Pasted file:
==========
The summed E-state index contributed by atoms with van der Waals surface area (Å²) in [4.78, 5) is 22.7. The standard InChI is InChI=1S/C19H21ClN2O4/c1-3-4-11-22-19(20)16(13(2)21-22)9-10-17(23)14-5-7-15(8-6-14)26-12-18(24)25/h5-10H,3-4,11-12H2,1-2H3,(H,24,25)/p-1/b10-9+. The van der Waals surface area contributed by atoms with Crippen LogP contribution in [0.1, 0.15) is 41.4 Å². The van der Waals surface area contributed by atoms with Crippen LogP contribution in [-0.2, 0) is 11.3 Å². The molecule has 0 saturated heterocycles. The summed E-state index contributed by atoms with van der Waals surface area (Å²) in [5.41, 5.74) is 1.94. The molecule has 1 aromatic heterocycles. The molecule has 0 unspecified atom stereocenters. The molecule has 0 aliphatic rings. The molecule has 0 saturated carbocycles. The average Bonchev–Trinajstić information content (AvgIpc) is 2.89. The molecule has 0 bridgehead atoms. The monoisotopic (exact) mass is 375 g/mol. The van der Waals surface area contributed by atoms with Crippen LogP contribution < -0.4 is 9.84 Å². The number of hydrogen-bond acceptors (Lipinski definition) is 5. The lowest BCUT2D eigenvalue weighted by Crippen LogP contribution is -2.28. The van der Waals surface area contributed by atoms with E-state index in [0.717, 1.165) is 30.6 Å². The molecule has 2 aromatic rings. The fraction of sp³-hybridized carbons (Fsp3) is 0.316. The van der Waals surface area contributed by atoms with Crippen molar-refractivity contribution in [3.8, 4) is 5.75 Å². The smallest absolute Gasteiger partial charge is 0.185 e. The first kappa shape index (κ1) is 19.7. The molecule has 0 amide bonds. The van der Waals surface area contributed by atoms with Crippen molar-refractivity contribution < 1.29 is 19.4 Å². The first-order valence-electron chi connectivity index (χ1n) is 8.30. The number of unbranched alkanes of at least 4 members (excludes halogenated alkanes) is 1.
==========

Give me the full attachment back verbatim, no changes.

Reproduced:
The summed E-state index contributed by atoms with van der Waals surface area (Å²) in [4.78, 5) is 22.7. The standard InChI is InChI=1S/C19H21ClN2O4/c1-3-4-11-22-19(20)16(13(2)21-22)9-10-17(23)14-5-7-15(8-6-14)26-12-18(24)25/h5-10H,3-4,11-12H2,1-2H3,(H,24,25)/p-1/b10-9+. The van der Waals surface area contributed by atoms with Crippen LogP contribution in [0.1, 0.15) is 41.4 Å². The van der Waals surface area contributed by atoms with Crippen LogP contribution in [-0.2, 0) is 11.3 Å². The molecule has 0 saturated heterocycles. The summed E-state index contributed by atoms with van der Waals surface area (Å²) in [5.41, 5.74) is 1.94. The molecule has 1 aromatic heterocycles. The molecule has 0 unspecified atom stereocenters. The molecule has 0 aliphatic rings. The molecule has 0 saturated carbocycles. The average Bonchev–Trinajstić information content (AvgIpc) is 2.89. The molecule has 0 bridgehead atoms. The monoisotopic (exact) mass is 375 g/mol. The van der Waals surface area contributed by atoms with Crippen LogP contribution < -0.4 is 9.84 Å². The number of hydrogen-bond acceptors (Lipinski definition) is 5. The lowest BCUT2D eigenvalue weighted by Crippen LogP contribution is -2.28. The van der Waals surface area contributed by atoms with E-state index in [0.717, 1.165) is 30.6 Å². The molecule has 2 aromatic rings. The fraction of sp³-hybridized carbons (Fsp3) is 0.316. The van der Waals surface area contributed by atoms with Crippen molar-refractivity contribution in [3.8, 4) is 5.75 Å². The smallest absolute Gasteiger partial charge is 0.185 e. The first kappa shape index (κ1) is 19.7. The molecule has 0 amide bonds. The van der Waals surface area contributed by atoms with Crippen molar-refractivity contribution < 1.29 is 19.4 Å². The first-order valence-electron chi connectivity index (χ1n) is 8.30. The number of unbranched alkanes of at least 4 members (excludes halogenated alkanes) is 1.